Another harmful byproduct generated during aerobic exercise is cortisol. Similar to free radical accumulation, its concentration is determined by intensity and duration. When our bodies are under stress, cortisol helps to increase the concentration of glucose in our blood so there's readily-available energy for our muscles to utilize. Cortisol secretion is a natural response to stress and it's a good thing when released infrequently and for short periods as it helps the body deal with the threat to homeostasis. However, when we're exposed to chronic and consistently elevated cortisol for extended periods of time, we experience long-term consequences.

Unfortunately, prolonged endurance training causes the body to release an abundant amount of cortisol. Research from 1976 in The Journal of Applied Physiology showed no increase in cortisol secretion after 10 minutes (at 75% intensity), but cortisol doubled after 30 minutes. Another study, this one from 2011, analyzed the cortisol levels in 304 amateur endurance athletes and the average additional secretion above the control (in white in the graph below), was 42%!

Athletes who ran more kilometers per week, trained for more hours, or took part in more competitions over the year exhibited higher hair cortisol levels.
Intensity seems to play just as important a role, as 80% exercise intensity for 1 hour produces high cortisol levels while exercise at 40% intensity for 1 hour actually lowers it. With an activity like walking, cortisol is removed faster than it can be secreted, yet, as individuals looking to get fit, we're consistently told to train harder, run farther, and burn more calories.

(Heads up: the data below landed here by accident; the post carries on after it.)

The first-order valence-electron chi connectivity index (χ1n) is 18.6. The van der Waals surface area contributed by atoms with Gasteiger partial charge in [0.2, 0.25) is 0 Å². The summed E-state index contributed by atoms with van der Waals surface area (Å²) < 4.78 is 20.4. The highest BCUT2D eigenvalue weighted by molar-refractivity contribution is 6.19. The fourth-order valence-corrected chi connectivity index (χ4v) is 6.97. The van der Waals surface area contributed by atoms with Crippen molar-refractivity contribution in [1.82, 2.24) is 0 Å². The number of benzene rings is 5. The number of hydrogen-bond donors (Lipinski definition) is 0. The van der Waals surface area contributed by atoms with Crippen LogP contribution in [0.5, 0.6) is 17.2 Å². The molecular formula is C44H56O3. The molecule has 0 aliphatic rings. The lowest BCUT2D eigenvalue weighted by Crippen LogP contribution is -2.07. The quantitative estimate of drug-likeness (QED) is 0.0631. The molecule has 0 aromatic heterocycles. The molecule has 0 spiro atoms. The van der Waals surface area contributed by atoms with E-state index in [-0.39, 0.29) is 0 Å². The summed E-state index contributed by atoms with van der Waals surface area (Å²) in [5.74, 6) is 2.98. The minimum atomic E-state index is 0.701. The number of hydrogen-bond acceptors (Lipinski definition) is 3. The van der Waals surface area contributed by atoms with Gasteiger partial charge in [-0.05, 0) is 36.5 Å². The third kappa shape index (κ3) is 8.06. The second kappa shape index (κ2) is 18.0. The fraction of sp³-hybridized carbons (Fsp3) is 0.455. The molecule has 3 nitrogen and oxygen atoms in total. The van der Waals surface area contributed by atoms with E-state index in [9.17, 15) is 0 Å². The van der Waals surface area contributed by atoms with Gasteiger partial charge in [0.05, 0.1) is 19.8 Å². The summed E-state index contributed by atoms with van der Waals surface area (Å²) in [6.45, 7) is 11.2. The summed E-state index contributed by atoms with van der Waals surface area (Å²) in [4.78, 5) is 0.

Likewise, when cortisol is elevated, Testosterone is inhibited, meaning that consistently elevated cortisol lowers Testosterone. Cortisol increases steadily throughout a workout, while Testosterone levels peak at 20-30 minutes. That means the longer the exercise bout, the more unfavorable the Testosterone-to-Cortisol ratio (T:C). A better T:C ratio promotes muscle growth and tissue repair, while a higher proportion of cortisol leads to muscle and tissue loss.

In a nutshell, cortisol burns muscle (catabolic) and Testosterone builds muscle (anabolic), and unfortunately the increases in cortisol from endurance training leads to the former. Other than muscle loss, chronically elevated cortisol leads to injuries, sickness, and inflammation in the brain, reproductive system, intestinal tract, and heart. The elevated inflammatory markers experienced after aerobic training are much higher than those tested after alternative forms of exercise. The long-term effects of chronically elevated cortisol have nearly as detrimental an effect as oxidative stress with respect to disease, showing associations with the metabolic syndrome, diabetes, heart disease, depression, and in fact all causes of mortality.

Blood so Acidic it Can Clean Grease Off an Engine Block

Lactic acid is another problem associated with endurance training. Large amounts of it are produced during exercise that's beyond a certain intensity or duration, which increases oxygen and acidity (lowers pH) inside and outside muscle cells. This accumulation of lactate depends on a balance between production by the working muscles and removal by the liver and other tissues. If exercise is continuous, lactate production persists while removal declines.